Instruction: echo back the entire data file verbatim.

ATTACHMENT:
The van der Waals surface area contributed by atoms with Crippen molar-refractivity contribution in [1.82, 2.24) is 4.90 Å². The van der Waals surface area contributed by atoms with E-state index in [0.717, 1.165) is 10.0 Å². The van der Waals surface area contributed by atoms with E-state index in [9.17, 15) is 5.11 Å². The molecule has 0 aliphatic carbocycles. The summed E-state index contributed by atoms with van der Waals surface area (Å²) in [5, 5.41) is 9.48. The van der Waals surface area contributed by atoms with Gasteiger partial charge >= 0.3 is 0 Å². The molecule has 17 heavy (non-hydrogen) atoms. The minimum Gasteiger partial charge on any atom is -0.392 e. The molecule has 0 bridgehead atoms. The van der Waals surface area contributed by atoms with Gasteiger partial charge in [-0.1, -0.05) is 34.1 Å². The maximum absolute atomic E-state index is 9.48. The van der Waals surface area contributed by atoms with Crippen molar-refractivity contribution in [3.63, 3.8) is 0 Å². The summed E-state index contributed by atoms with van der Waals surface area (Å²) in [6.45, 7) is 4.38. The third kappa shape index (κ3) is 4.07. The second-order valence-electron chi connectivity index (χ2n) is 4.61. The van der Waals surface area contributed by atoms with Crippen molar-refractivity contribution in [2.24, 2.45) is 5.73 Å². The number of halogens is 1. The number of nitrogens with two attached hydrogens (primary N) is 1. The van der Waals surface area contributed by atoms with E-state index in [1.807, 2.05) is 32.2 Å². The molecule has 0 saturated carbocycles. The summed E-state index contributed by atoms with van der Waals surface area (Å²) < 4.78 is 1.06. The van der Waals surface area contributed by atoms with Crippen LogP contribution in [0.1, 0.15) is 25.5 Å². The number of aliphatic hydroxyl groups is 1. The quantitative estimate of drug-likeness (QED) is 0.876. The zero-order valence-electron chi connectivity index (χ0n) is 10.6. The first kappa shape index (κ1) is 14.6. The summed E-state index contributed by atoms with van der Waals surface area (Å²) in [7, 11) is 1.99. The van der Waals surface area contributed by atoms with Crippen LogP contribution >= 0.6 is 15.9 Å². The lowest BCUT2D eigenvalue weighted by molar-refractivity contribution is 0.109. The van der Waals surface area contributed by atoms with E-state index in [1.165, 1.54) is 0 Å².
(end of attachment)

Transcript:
The van der Waals surface area contributed by atoms with Crippen molar-refractivity contribution in [1.82, 2.24) is 4.90 Å². The van der Waals surface area contributed by atoms with E-state index in [0.717, 1.165) is 10.0 Å². The van der Waals surface area contributed by atoms with E-state index in [9.17, 15) is 5.11 Å². The molecule has 0 aliphatic carbocycles. The summed E-state index contributed by atoms with van der Waals surface area (Å²) in [5, 5.41) is 9.48. The van der Waals surface area contributed by atoms with Gasteiger partial charge >= 0.3 is 0 Å². The molecule has 17 heavy (non-hydrogen) atoms. The minimum Gasteiger partial charge on any atom is -0.392 e. The molecule has 0 bridgehead atoms. The van der Waals surface area contributed by atoms with Gasteiger partial charge in [-0.1, -0.05) is 34.1 Å². The maximum absolute atomic E-state index is 9.48. The van der Waals surface area contributed by atoms with Crippen molar-refractivity contribution in [3.63, 3.8) is 0 Å². The summed E-state index contributed by atoms with van der Waals surface area (Å²) in [6.45, 7) is 4.38. The third kappa shape index (κ3) is 4.07. The second-order valence-electron chi connectivity index (χ2n) is 4.61. The van der Waals surface area contributed by atoms with Crippen molar-refractivity contribution in [2.24, 2.45) is 5.73 Å². The number of halogens is 1. The number of nitrogens with two attached hydrogens (primary N) is 1. The van der Waals surface area contributed by atoms with E-state index in [1.807, 2.05) is 32.2 Å². The molecule has 0 saturated carbocycles. The summed E-state index contributed by atoms with van der Waals surface area (Å²) < 4.78 is 1.06. The van der Waals surface area contributed by atoms with Crippen LogP contribution in [0.1, 0.15) is 25.5 Å². The number of aliphatic hydroxyl groups is 1. The quantitative estimate of drug-likeness (QED) is 0.876. The zero-order valence-electron chi connectivity index (χ0n) is 10.6. The first kappa shape index (κ1) is 14.6. The summed E-state index contributed by atoms with van der Waals surface area (Å²) in [7, 11) is 1.99. The van der Waals surface area contributed by atoms with Crippen LogP contribution >= 0.6 is 15.9 Å². The lowest BCUT2D eigenvalue weighted by molar-refractivity contribution is 0.109. The van der Waals surface area contributed by atoms with E-state index in [1.165, 1.54) is 0 Å².